CCCC 2001 in Review: I.18 Rhetoric and Composition at Teacher Education Institutions: Composing Teachers' Work

Presenters: Beth Ann Rothermel, Kathryn Fitzgerald, Susan Romano

This session looked at historical records of composition and rhetoric in teacher education programs.

Rothermel: Westfield State College, MA

This teachers' college educated future teachers of both genders. Teacher preparation included rhetoric studies. When first opened in the 1830s, it included mixed genders; by 1899 the student population consisted entirely of women. Professional training ground: child's psyche takes precedence over emphasis on written private and public discourses (at first these two conflicting goals co-existed). In the 1840s, the Westfield Lyceum was started for students to debate and recite. In the Lyceum, women's roles were negotiated and re-negotiated. The Lyceum delineated spheres for genders: debates = men, recitations = women. In the 1880s, debating with other women began; offices for women were begun, and participants were mainly women. Oral performance was highly valued. By the 1900s, entirely professional and skills-based teacher training (no longer mainly rhetorical or civic minded), but this goal still persisted in the Lyceum. 1920's continued to cultivate voices on civic concerns.

Fitzgerald: Plattesville Normal School, WI

1890s: Fitzgerald looked at 48 papers written in celebration of 50th anniversary of Wisconsin statehood. This normal school was both a co-educational and democratic teacher training school. The papers were of two main types: 1) written research papers, 2) epideictic and celebratory treatises. In many of the papers, the student authors tried to link their geneology to earlier settlers--establish kinship and eye witness credibility. 7 or 8 of the papers are biographical, making explicit those oral history and kinship ties and stressing that white settlers lacked dissension, but women's lives were not included--histories were male, even if spoken through women. The normal schools were mixed gender for all courses, even though by the turn of the century the students were mostly women and half of the faculty were women. The papers revealed a noticeable omission of women's presence in the community. Fitzgerald speculated that perhaps the assignments themselves tended to be "male coded" because they focused on economic, legal and political spheres. She suggested that we reflect on our school assignments today and be more mindful of the social potential.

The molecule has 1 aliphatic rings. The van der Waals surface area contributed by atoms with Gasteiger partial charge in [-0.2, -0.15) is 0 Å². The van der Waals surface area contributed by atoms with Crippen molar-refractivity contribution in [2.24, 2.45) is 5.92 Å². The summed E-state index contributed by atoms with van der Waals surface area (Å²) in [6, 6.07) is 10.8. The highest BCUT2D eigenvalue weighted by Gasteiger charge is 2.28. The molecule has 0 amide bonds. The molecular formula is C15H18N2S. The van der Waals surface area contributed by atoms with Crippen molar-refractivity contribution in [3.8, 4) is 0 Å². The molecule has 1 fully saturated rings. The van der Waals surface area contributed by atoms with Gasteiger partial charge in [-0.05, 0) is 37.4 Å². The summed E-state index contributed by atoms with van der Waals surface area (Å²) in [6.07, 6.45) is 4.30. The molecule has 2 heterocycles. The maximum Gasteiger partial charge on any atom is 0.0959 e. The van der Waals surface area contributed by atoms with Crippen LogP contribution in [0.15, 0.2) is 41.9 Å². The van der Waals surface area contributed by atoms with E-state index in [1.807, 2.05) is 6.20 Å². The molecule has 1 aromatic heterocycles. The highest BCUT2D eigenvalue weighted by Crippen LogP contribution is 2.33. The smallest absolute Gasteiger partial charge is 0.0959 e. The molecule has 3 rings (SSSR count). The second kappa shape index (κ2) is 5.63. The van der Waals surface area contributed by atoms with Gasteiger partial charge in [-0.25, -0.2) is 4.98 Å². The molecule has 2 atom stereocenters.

Romano: Juarez Lincoln University, TX

Juarez Lincoln University was a teacher training institution in the late 1960s-1970s located in the American southland (south Texas). When talking about marginalized students, we need to acknowledge a Mexico-centered tradition that is in contrast to the European tradition. The school was founded as anti-Anglo and anti-assimilation. It granted Master's of Education degrees during its 9 years of operation. The curriculum reflected the social will of the founders--who were students themselves. The moral and ethical imperative for rhetoric is clear from the school's charter. The founders argued for separation based on lack of access for Hispanics. Its very existence reinforces the historically dysfunctional relationship between Mexican Americans and higher education. Children were very often segregated in the public schools at this time. Even though Mexican Americans were 1/6 of the population, only 1/60th of them graduated from high school during the 60s. This graduate school was founded by students who were disenchanted with what was available and grew out of the Mayo student movement. The founders wanted a practical solution to the educational problem of Hispanics. The students were working on master's degrees, at the same time worked with high school students, training them to pass the GED. The curriculum was bario-centered with bilingualism as bedrock. Typically, oral Spanish and written English were stressed. The school felt that graduate writing should be civic involvement writing: power, media, language and the people (rhetoric). The brief flowering and then dissipation of this school shows the deeply flawed relationship with Anglo-centered higher education in this country as well as the roots and endurance of identity politics among Mexican Americans. [CH]

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